The sharp performances and thoughtful guitar work of Fleshpyre comes with no small amount of dedication from these longtime technical death metal musicians from Brazil. Featuring some members of long-forgotten technical death metal band Coral de Espíritos comes ‘Unburying the Horses of War’ a reservedly brilliant half hour of old school technical death metal. If you’re already familiar with ‘Whisper of Dead Light’ then some of that Atheist inspired riffing is also felt here, though decade of experience offers a more precise and expressive performance. As technical death metal bands begin to lean towards progressive structures to remain palatable by listeners now savvy and likewise saturated by sweep-picking and gravity blasted variations many musicians are finding themselves outed as decent songwriters with maturing musical vision. ‘Unburying the Horses of War’ may not be the most thrilling display of technical death metal on the market but it’s style drips with confidence and an ear for memorable riffing.
After spending some time with the album I found myself mostly coming back to comparisons with Psycroptic‘s ‘The Scepter of the Ancients’ with the same sort of strenuously tensile dynamics within Fleshpyre‘s sound. ‘Unburying the Horses of War’ is certainly less relentless but equally effective at blending in unexpected technical and non-brutal elements within their attack. Likewise with Anata‘s ‘The Conductor’s Departure’ and Trauma‘s ‘Imperfect Like a God’ as it balanced the brutal and the spaced-out to similar effect while remaining technically proficient.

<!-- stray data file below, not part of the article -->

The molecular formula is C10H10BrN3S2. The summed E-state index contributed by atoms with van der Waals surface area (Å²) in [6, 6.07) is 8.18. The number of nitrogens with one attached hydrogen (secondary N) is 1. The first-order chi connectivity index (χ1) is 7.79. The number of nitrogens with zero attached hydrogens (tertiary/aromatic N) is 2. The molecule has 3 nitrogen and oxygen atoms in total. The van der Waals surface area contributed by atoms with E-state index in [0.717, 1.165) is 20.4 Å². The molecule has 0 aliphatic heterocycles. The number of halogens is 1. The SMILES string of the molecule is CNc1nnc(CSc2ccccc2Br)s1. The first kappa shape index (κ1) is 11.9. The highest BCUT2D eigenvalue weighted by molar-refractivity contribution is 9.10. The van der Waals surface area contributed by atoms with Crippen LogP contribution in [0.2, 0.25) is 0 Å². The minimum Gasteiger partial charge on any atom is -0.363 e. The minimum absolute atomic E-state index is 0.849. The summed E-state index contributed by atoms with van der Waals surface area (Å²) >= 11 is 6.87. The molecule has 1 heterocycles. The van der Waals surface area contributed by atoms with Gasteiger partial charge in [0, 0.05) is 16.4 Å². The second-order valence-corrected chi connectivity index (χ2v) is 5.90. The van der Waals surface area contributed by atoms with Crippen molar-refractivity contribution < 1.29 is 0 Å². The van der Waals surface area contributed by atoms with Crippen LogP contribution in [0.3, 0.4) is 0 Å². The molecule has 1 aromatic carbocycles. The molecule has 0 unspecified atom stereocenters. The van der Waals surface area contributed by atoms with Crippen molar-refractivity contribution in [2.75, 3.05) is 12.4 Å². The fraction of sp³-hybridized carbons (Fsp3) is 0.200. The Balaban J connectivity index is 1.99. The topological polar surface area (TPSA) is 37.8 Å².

It certainly isn’t a perfect album and the band lose some of their intrigue and steam towards the end of the record. “March of Defeat” feels redundant by the time it plays and most of the thrill of the record is finished by the time “Fleshpyre”, a great standout track, is done playing. The syncopated riffing of the titled track and it’s adulterated ‘Unquestionable Presence’-esque composition is a huge sell for my taste. “Nous” and “The Wanderer” show both progressive prowess as well as some limitations in terms of expanding beyond their core sound. The balance of the thoughtfully technical and the eruptive brutality moments aren’t completely worked out here but neither side of the band disappoints. An impressive debut from a talented independent band, so here’s hoping they’re back at work on more music soon.
NOTE: Check the band’s Facebook page (linked below) for information about the album as well as a download link for free. If you do download it, don’t hesitate to tell them how much you liked it. Support this type of talented independent artist if you can even if it’s only encouragement or praise.
|Released||January 23rd, 2018|
|Listen on YouTube||Follow Fleshpyre on Facebook|
Ecstasy of the defeatist. 4.0/5.0
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